The Opera at USC has been prepping their production of Wolfgang Amadeus Mozart’s “Le Nozze di Figaro” for nearly a year and will be playing an exclusive twonight engagement this Friday and Sunday. C om mo n l y k now n b y it s E n g l i s h translation, “The Marriage of Figaro,” the opera premiered in 1786 , and serves as a sequel to “The Barber of Seville.” The epony mous marriage is bet ween Figaro, who works for Count Almaviva , and Susanna, maid to the Countess Rosine and object of the Count’s affection. The Count vows to enact the custom of taking the bride on a servant’s wedding night, and the confl icts multiply from there. Draw i ng f rom a var iet y of st udent experiences, Opera at USC is part of t he Universit y’s School of Music , but holds auditions at the beginning of each academic year for all who want to throw their hats in the ring. Xavier Martin Moses , a senior music education major, says this is one of Opera at USC’s major draws.

“Every production “When I joined Opera at USC I have been a part of I had never been in a staged under her direction production. Everyone has has been not h i ng to start somewhere short of amazing,” and USC is Moses said. also one of few Schlaefer is not places that gives the only member undergraduates of what Moses the opportunity labels the “opera to have lead dream team” who roles,” he said. make decisions about Virtually every who will be cast in each academ ic level o p e r a . T he r e i s a l s o is represented i n Neil Casey, the opera’s work on the show’s c o nd u c t o r, a nd D r. product ion, w it h Ly n n K omp a s s , t he a st af f i nclud i ng music director. e v e r y t h i n g Speaking of the style f rom professionals t he g roup is t r y ing and USC alumni to bring to the wellto undergraduate k now n opera, H ill st udent s who are not said, “we are doing even affi liated with the t he t radit ional School of Music. sett ing of t he Moses and Serena production,” and H ill, a musical art s t h at c o m i n g up g raduate st udent i n w it h a successf ul vocal performance, said show involves fi nding a the real driving force perfect blend of different behind the program’s element s: how t he success is Ellen Mike Brown / USC Publications opera was or ig i nally Douglas Sch laefer , p e r f o r m e d , h o w it s d i r e c t o r o f o p e r a Mozart’s “Marriage of Figaro” will production has changed studies. be performed this Friday and Sunday.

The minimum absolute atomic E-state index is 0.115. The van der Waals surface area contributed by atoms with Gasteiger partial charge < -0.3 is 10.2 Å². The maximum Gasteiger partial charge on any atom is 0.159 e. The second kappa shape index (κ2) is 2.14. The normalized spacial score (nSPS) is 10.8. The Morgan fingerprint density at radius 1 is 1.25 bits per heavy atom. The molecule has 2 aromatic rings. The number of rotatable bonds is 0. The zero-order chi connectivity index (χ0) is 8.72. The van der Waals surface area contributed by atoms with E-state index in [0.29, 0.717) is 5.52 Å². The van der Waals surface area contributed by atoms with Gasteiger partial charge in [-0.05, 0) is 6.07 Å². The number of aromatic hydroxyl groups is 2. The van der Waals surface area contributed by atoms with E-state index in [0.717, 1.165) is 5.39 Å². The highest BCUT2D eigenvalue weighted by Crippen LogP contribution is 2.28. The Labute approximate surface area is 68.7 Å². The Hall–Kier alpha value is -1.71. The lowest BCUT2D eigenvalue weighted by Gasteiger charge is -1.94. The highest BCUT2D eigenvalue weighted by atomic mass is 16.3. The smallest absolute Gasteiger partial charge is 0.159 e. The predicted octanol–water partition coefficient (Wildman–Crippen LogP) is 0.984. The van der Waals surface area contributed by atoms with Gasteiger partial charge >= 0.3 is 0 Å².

over time and how to give a unique tilt to it. However, she’s sure to stress that there is “a certain amount of tradition because of how Mozart composed the piece.” For H ill, t hat mea ns t r y i ng to d ig deeper. “I always ... make my character a real person through her actions and thoughts,” she noted. For “Figa ro,” she w i l l be tackling the central role of the Countess Rosine. The members of Opera at USC also take into consideration where they will be performing each show. Since they do not have an opera hall on campus, they stage shows in available theaters or other spaces. “Converting a band hall into an opera theater takes creativity and genius to even think of, let alone put to action,” Moses said. “La Nozze di Figaro” will be performed in its original Italian, but English subtitles will be provided for audience members . Friday’s performance will be at 7:30 p.m., and Sunday’s performance will be 3:00 p.m., both in the USC Band Hall located at 324 Sumter St. Student tickets are only $5 and can be purchased at the School of Music or by phone at 803-777-5369.

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LOS ANGELES — Hollywood is once again off to see the wizard. In fact, it may make several trips. As Tim Burton’s interpretation of “Alice in Wonderland” continues to attract audiences, film-world power brokers are looking to jump-start a number of remakes of “The Wizard of Oz” — a close adaptation of the original novel and a darker tale about Dorothy’s granddaughter in Oz. Two of the three are, like “Alice,” stories about a girl on an identity-forging series of adventures. Audiences who know the film only from TV runs and remastered DVDs of the 1939 Judy Garland classic could soon find themselves with several Oz options at the multiplex. But the remakes again raise questions about whether Hollywood is turning too often to its past — and whether a new version will